People who tried to cross the Channel in freezing conditions overnight are feared to have died, with a major search and rescue operation under way for a small boat off the coast of Kent, my colleage Emily Dugan reports. Geneva Abdul has all the latest updates, including political reaction, on a separate live blog.
Good morning. As the old saying goes, “there’s no pleasing some people” – or Tory Brexiters.
Rishi Sunak got a good reception from Conservative MPs, and the Fleet Street wing of the party, for the plans he unveiled yesterday to deal with small boat crossings, including legislation next year that would ban people who arrive illegally in the UK from applying for asylum. But after PMQs the Tory MP Jonathan Gullis will propose his asylum seekers (removal to safe countries) bill under the 10-minute rule procedure, a Commons rule that allows a backbencher to argue for a bill with a 10-minute speech in the middle of proceedings, even though it has almost no chance of becoming law.
The bill would allow the government to remove asylum seekers even if that is against the European convention on human rights, or other international law.
Why does that matter? Because when Sunak proposed his new legislation in the Commons yesterday, he refused to say whether he was willing to withdraw the UK from the European convention on human rights if that turned out to be the only means by which he could actually do what he said he wanted to do.
This is what some Tory Brexiters want (including Suella Braverman, the home secretary, who told the Tory conference that she personally favoured withdrawal from the EHCR). But other Tories regard the prospect with horror (not least because it would blow up the Good Friday agreement, which is based on the UK remaining party to the convention), and in his statement to MPs yesterday Sunak repeatedly dodged questions about whether he was prepared, if necessary, to withdraw from the convention, or other international treaties protecting the rights of refugees.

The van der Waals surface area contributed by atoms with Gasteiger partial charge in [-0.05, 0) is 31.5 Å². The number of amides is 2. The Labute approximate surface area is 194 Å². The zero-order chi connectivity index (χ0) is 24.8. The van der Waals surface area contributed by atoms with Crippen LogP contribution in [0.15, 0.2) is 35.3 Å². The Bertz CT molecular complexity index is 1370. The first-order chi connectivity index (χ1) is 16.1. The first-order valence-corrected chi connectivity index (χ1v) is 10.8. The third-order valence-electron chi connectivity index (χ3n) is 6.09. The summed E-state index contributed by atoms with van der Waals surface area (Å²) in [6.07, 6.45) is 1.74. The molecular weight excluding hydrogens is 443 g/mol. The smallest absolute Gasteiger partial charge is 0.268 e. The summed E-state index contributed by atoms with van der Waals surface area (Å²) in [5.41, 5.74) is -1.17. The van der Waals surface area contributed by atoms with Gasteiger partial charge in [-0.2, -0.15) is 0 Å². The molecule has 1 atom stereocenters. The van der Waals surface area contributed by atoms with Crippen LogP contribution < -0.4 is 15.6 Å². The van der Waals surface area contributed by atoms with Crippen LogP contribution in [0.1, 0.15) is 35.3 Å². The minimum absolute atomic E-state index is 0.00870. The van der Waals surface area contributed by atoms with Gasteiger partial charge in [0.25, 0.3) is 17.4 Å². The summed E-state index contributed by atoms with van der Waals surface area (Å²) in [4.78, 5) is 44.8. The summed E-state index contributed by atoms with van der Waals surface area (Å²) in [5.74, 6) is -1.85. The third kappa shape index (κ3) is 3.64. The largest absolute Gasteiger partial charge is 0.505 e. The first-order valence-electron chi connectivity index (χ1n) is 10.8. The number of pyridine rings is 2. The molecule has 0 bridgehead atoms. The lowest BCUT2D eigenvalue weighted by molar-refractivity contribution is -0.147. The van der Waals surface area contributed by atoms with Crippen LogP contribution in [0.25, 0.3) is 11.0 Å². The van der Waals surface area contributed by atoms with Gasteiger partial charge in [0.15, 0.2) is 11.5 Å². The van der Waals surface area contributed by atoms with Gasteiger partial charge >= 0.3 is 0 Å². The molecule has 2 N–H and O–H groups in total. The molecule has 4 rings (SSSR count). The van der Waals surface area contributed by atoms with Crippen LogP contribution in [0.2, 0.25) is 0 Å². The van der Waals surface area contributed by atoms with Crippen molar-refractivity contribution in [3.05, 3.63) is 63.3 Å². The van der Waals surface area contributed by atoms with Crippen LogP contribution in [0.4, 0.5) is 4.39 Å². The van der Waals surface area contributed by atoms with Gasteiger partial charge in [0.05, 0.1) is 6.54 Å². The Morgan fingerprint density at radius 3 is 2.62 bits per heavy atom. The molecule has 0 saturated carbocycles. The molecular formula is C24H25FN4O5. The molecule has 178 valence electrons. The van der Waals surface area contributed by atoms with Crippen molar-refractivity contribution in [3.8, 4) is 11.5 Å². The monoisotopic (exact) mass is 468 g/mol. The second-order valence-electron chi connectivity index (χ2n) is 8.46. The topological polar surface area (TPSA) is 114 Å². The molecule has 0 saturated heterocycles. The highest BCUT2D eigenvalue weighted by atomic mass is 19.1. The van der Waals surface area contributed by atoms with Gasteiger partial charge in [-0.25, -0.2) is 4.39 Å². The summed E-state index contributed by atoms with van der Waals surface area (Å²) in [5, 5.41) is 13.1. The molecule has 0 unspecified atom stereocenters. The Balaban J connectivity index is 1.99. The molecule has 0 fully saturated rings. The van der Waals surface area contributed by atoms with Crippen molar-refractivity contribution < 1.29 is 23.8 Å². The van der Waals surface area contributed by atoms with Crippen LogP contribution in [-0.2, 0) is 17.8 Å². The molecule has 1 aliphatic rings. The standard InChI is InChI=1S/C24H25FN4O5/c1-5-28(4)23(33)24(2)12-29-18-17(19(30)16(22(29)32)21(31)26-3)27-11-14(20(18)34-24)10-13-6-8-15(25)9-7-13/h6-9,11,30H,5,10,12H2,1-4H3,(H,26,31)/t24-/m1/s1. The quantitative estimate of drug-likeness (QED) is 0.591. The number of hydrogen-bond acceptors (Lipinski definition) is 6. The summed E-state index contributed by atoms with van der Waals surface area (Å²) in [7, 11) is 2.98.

The Gullis bill will not become law. But MPs do sometimes vote on 10-minute rule motion, and it is thought there will be a vote today. Even if Gullis were to lose (as is likely), a division could enable him to show how many Tory MPs there are who support him – and who, by implication, want to see Sunak toughen his line on asylum still further.
And two of his backers are highly significant. Boris Johnson, the former PM, and Priti Patel, the former home secretary, are co-sponsors of the bill. Gullis told TalkTV last night that Johnson was “very pleased to back a bill that actually enacted what he and Priti had been working on side by side”.
Other co-sponsors of the bill reportedly include Jacob Rees-Mogg, Nadine Dorries and Tim Loughton.
Here is the agenda for the day.
9.45am: Sir Mark Rowley, the Metropolitan police commissioner, gives evidence to the Commons home affairs committee.
12pm: Rishi Sunak faces Keir Starmer at PMQs.
After 12.30pm: The Tory MP Jonathan Gullis presents a 10-minute rule bill that would allow the government to remove asylum seekers even if that is against the European convention on human rights, or other international law.
Afternoon: The King visits parliament.
4.15pm: Dominic Raab, the justice secretary and deputy PM, gives evidence to the joint committee on human rights on the bill of rights.
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